…a watershed event that would slowly unravel the bond that wove the Creator into the very fabric of American life. God would be cast out of the public square, out of education, out of national discourse, out of the popular culture altogether.
Robertson has made it clear over the last few years which cultural developments he believes will finally provoke our coming divine judgment:
Murder is mainstream, we slaughter our own children. We priss around and parade our perversion; it’s being done in front of our very eyes.
Heavens to Betsy, y’all. It’s those fruity gay folks and the cold-hearted baby killers that have got us all in trouble as a nation. Once again, gratuitous fear mongering is justified by a reference to abortion and gay marriage, the only remaining reasons evangelical Christians have left for supporting a trigger-happy political party that favors the rich and marginalizes the poor, a party which eliminated a dozen more qualified presidential candidates in favor of a thrice-married owner of casinos with strip clubs.
You can view the trailer for this hour-long frightfest here:
You can also read a breakdown of the content of the movie here in this post on Alternet (because please don’t go out and pay to see this movie). Peter Montgomery of Right Wing Watch watched it so that you don’t have to, and he has this to say about what he witnessed:
…this movie’s use of the stories and images of the people murdered at Auschwitz feels shamefully exploitative, especially in light of the fact that the film contains not a word about the long history of Christian anti-Semitism. Acknowledging centuries of deadly violence against Jews by Christians and in the name of Christianity would…undermine or at least complicate the movie’s central claim, and so it is simply ignored.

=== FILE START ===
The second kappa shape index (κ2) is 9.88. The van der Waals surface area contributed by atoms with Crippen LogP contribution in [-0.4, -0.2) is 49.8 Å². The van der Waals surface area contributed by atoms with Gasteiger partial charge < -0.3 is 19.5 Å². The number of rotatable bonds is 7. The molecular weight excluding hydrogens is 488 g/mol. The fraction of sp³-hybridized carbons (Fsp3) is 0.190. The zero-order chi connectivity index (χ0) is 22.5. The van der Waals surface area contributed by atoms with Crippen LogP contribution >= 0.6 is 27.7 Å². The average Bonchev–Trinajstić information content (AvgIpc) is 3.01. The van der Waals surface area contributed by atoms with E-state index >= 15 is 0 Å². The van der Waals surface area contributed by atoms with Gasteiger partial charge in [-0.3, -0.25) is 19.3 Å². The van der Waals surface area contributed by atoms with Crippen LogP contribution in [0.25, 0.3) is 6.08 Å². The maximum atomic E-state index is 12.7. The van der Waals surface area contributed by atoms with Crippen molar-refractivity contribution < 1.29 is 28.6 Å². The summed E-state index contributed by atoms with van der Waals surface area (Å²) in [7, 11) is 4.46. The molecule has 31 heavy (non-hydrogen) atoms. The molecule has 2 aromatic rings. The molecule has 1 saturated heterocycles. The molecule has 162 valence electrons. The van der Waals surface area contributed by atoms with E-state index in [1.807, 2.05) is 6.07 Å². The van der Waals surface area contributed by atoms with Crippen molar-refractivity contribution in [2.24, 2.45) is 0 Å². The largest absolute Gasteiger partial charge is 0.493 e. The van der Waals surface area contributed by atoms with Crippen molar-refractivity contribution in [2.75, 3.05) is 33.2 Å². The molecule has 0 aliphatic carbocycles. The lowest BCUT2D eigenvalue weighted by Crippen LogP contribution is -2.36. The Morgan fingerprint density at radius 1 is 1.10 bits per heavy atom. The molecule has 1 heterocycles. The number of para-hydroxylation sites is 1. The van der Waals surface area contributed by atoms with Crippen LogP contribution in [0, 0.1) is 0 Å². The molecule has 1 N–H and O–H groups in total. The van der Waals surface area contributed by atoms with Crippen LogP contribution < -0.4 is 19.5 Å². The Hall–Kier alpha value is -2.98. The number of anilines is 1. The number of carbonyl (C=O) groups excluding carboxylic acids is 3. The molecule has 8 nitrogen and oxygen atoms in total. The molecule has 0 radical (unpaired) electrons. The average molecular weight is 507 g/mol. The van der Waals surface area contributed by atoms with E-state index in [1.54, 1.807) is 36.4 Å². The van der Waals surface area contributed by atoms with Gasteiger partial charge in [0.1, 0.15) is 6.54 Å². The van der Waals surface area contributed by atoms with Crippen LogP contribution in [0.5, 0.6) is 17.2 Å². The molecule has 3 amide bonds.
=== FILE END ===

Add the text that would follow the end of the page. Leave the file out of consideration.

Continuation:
The same could be said of the film’s use of the civil rights era in the United States. The movie shows footage of the brutality meted out against those who were peacefully protesting segregation, but portrays this as another example of what happens when societies have rejected God and the weak and powerless are vulnerable to the man “with the biggest stick.”
But the big-stick brutality of Jim Crow and the official violence that enforced it were not being waged by a people who had rejected God. They were carried out by people who declared themselves to be acting in His name. Robertson himself has said that black people were more “godly” and “happy” under Jim Crow.
It sounds to me like Robertson inherited the same blind spot toward evangelical history that Tim Keller did (more on that here). Modern evangelicals have a bad habit of claiming only the socially progressive Christians of yesteryear for their own team, discarding their historical corollaries who were conservatives like them but who stood on the losing side of history. Robertson and Keller are standing on the losing side of the very social progress they are fighting against today, and future evangelicals will likely pretend they never existed just as consistently as those men are doing with their own forbears.
In the end I doubt this hour-long scare tactic will accomplish much more than enraging an already angry group of people still lamenting the loss of their place of unrivaled privilege in the public square. Thankfully, the candidate these movie makers hope we’ll elect to lead the country keeps opening his own mouth, proving to be his own worst enemy. One day historians will look back on this level of extremist propaganda and, ironically, will find more than just a few parallels with the propaganda tactics of Nazi Germany back in the 1930’s.
Or at least, one can hope they will see it.
[Featured Image: Torchbearer Website]